The giveaway of 8 American Alaskan islands and vast resource-rich seabeds to the Russians is underway by the U.S. State Department in the guise of an agreement on a maritime boundary between Alaska and Siberia.
In the mid-1970s countries adopted the concept of exclusive economic zones (EEZ) and fishery conservation zones extending 200 nautical miles from their coastlines. If two countries are within 400 miles of each other, they need to negotiate a division of the seabeds by a “maritime boundary”. It is usually some variation of an equidistant line between the two coastlines. For the U.S. this has been necessary vis-a-vis Canada, Mexico, Cuba, Russia, among others.
The seabeds between Alaska and Siberia are enormous: hundreds of thousands of square miles. The distance between the two countries at the Bering Strait is less than three miles between Little Diomede Island (U.S./Alaska) and Big Diomede Island (Russia).
The State Department with Secretary of State Henry Kissinger at the end of the Ford Administration unilaterally proposed to the Soviets in January 1977 an unfortunately concessionary maritime boundary line. It was based on part of a line described in the 1867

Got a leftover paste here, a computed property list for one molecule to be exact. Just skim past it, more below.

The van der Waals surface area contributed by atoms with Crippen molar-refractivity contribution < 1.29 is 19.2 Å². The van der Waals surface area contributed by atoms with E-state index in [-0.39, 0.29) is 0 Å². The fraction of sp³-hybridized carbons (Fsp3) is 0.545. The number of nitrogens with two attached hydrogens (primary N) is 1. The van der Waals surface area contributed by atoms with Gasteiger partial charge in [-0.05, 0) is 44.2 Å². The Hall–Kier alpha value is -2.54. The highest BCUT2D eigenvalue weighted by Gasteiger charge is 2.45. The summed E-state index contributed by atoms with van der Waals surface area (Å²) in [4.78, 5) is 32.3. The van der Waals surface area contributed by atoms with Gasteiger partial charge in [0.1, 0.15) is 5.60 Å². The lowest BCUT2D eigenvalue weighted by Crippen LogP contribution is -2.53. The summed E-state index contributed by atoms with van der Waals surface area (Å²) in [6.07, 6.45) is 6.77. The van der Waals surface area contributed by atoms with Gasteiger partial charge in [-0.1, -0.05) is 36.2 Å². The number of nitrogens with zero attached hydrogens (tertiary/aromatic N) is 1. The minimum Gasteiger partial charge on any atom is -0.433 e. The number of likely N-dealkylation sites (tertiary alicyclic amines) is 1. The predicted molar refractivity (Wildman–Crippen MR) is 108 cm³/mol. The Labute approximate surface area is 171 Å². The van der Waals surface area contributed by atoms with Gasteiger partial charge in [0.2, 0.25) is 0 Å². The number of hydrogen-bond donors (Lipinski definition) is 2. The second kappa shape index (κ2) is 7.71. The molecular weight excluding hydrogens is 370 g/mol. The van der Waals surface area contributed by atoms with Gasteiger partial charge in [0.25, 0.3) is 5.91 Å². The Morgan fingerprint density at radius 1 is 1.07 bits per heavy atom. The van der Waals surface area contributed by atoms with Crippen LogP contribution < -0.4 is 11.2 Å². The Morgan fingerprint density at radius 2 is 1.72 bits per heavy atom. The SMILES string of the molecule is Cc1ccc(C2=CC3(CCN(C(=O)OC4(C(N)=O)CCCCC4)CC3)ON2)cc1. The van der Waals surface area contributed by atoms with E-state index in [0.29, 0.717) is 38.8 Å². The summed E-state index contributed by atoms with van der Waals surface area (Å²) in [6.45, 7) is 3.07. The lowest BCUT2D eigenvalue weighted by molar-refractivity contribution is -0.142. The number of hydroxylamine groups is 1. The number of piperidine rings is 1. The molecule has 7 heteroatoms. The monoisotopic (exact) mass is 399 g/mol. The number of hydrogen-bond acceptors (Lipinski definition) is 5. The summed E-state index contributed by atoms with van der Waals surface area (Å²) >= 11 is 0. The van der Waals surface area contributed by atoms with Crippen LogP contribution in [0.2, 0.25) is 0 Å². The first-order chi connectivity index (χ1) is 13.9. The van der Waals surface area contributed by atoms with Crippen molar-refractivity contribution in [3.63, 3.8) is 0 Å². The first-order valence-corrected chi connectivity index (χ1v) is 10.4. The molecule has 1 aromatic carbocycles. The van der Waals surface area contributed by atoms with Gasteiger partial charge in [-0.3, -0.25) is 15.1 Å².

treaty between the U.S. and Russia. [See 1867 Treaty.] Generally this part of the line starts midway between Attu Island and Copper Island in the Aleutian Island, proceeds northeast for about 1000 miles to a midpoint between Little Diomede Island and Big Diomede Island, and then turns due north into the Arctic Ocean.
The problem is that this line places on the Russian side 8 American Alaskan islands along with their 200-mile seabeds. It amounts to a giveaway of not only the land territory, but also
hundreds of thousands of square miles of seabeds to the Russians. (See shaded area of map below.) There is no quid pro quo for the American public or for the State of Alaska. These seabeds are rich in oil, gas, fisheries, and other resources worth billions of dollars. The oil and gas potential is measured in the billions of barrels. The fisheries are in the hundreds of millions of pounds per year, reflecting that Alaska is the number one fishing state in the nation.
The strategic military significance can been seen in their location in any flight path of missiles from the Asian mainland toward North America, and in their advantageous positions for strategic defense initiative (SDI) installations.